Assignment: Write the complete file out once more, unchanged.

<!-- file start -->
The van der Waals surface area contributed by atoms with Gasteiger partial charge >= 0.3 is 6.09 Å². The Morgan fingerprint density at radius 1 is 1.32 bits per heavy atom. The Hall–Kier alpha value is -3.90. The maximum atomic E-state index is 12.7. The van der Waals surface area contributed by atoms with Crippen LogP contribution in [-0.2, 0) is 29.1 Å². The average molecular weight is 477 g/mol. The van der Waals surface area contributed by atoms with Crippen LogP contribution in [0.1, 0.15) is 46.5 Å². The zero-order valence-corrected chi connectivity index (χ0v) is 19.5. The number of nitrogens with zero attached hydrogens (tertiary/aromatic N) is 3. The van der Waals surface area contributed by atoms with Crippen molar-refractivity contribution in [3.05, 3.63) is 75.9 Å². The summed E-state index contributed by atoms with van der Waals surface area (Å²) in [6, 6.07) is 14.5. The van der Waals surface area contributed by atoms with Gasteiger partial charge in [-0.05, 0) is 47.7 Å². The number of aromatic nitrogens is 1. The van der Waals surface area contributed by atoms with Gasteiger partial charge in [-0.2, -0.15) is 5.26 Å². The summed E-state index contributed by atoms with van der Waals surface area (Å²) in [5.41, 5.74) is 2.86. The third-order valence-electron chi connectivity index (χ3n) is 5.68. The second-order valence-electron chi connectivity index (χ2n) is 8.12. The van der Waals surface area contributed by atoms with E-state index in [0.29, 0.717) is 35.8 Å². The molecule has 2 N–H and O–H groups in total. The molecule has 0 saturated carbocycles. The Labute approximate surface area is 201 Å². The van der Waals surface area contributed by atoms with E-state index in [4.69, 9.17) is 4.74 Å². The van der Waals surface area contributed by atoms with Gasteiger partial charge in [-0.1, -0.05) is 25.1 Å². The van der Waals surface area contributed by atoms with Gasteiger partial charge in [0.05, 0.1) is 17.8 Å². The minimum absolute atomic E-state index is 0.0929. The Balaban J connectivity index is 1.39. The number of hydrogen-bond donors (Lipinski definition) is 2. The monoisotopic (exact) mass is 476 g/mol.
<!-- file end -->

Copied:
The van der Waals surface area contributed by atoms with Gasteiger partial charge >= 0.3 is 6.09 Å². The Morgan fingerprint density at radius 1 is 1.32 bits per heavy atom. The Hall–Kier alpha value is -3.90. The maximum atomic E-state index is 12.7. The van der Waals surface area contributed by atoms with Crippen LogP contribution in [-0.2, 0) is 29.1 Å². The average molecular weight is 477 g/mol. The van der Waals surface area contributed by atoms with Crippen LogP contribution in [0.1, 0.15) is 46.5 Å². The zero-order valence-corrected chi connectivity index (χ0v) is 19.5. The number of nitrogens with zero attached hydrogens (tertiary/aromatic N) is 3. The van der Waals surface area contributed by atoms with Crippen molar-refractivity contribution in [3.05, 3.63) is 75.9 Å². The summed E-state index contributed by atoms with van der Waals surface area (Å²) in [6, 6.07) is 14.5. The van der Waals surface area contributed by atoms with Gasteiger partial charge in [-0.05, 0) is 47.7 Å². The number of aromatic nitrogens is 1. The van der Waals surface area contributed by atoms with Gasteiger partial charge in [-0.2, -0.15) is 5.26 Å². The summed E-state index contributed by atoms with van der Waals surface area (Å²) in [5.41, 5.74) is 2.86. The third-order valence-electron chi connectivity index (χ3n) is 5.68. The second-order valence-electron chi connectivity index (χ2n) is 8.12. The van der Waals surface area contributed by atoms with E-state index in [0.29, 0.717) is 35.8 Å². The molecule has 2 N–H and O–H groups in total. The molecule has 0 saturated carbocycles. The Labute approximate surface area is 201 Å². The van der Waals surface area contributed by atoms with E-state index in [4.69, 9.17) is 4.74 Å². The van der Waals surface area contributed by atoms with Gasteiger partial charge in [-0.1, -0.05) is 25.1 Å². The van der Waals surface area contributed by atoms with Gasteiger partial charge in [0.05, 0.1) is 17.8 Å². The minimum absolute atomic E-state index is 0.0929. The Balaban J connectivity index is 1.39. The number of hydrogen-bond donors (Lipinski definition) is 2. The monoisotopic (exact) mass is 476 g/mol.